AbstractBackground and Purpose—
Treatment with statins reduces the rate of cardiovascular events in high-risk patients, but residual risk persists. At least part of that risk may be attributable to atherogenic dyslipidemia characterized by low high-density lipoprotein cholesterol (≤40 mg/dL) and high triglycerides (triglycerides ≥150 mg/dL).Methods—
We studied subjects with stroke or transient ischemic attack in the Prevention of Cerebrovascular and Cardiovascular Events of Ischemic Origin With Terutroban in Patients With a History of Ischemic Stroke or Transient Ischemic Attack (PERFORM; n=19 100) and Stroke Prevention by Aggressive Reduction in Cholesterol Levels (SPARCL; n=4731) trials who were treated with a statin and who had high-density lipoprotein cholesterol and triglycerides measurements 3 months after randomization (n=10 498 and 2900, respectively). The primary outcome measure for this exploratory analysis was the occurrence of major cardiovascular events (nonfatal myocardial infarction, nonfatal stroke, or cardiovascular death). We also performed a time-varying analysis to account for all available high-density lipoprotein cholesterol and triglyceride measurements.Results—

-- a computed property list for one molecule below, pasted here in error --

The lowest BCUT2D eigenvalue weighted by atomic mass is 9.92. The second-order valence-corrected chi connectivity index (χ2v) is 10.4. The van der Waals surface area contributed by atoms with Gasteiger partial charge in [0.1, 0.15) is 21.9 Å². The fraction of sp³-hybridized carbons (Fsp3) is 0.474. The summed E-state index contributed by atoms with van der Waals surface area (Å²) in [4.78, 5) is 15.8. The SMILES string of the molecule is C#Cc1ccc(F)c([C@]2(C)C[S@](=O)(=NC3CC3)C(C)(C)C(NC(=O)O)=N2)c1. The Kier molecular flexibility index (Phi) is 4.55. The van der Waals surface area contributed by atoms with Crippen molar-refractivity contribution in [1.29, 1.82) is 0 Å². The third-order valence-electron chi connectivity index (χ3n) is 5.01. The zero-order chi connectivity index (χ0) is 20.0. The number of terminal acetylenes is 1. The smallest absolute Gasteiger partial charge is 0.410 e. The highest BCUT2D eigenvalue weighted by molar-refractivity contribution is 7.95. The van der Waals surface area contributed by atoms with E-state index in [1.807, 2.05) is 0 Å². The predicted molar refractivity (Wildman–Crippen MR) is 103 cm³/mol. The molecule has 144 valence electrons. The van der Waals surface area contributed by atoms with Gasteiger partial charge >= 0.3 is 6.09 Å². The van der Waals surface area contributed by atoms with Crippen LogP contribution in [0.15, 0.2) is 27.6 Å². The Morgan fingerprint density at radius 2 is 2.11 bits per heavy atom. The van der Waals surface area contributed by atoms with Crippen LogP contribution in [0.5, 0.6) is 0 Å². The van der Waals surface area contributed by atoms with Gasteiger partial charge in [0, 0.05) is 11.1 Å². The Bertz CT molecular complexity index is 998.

A total of 10% of subjects in PERFORM and 9% in SPARCL had atherogenic dyslipidemia after ≥3 months on start statin therapy. After a follow-up of 2.3 years (PERFORM) and 4.9 years (SPARCL), a major cardiovascular event occurred in 1123 and 485 patients in the 2 trials, respectively. The risk of major cardiovascular events was higher in subjects with versus those without atherogenic dyslipidemia in both PERFORM (hazard ratio, 1.36; 95% confidence interval, 1.14–1.63) and SPARCL (hazard ratio, 1.40; 95% confidence interval, 1.06–1.85). The association was attenuated after multivariable adjustment (hazard ratio, 1.23; 95% confidence interval, 1.03–1.48 in PERFORM and hazard ratio, 1.24; 95% confidence interval, 0.93–1.65 in SPARCL). Time-varying analysis confirmed these findings.Conclusions—
The presence of atherogenic dyslipidemia was associated with higher residual cardiovascular risk in PERFORM and SPARCL subjects with stroke or transient ischemic attack receiving statin therapy. Specific therapeutic interventions should now be trialed to address this residual risk.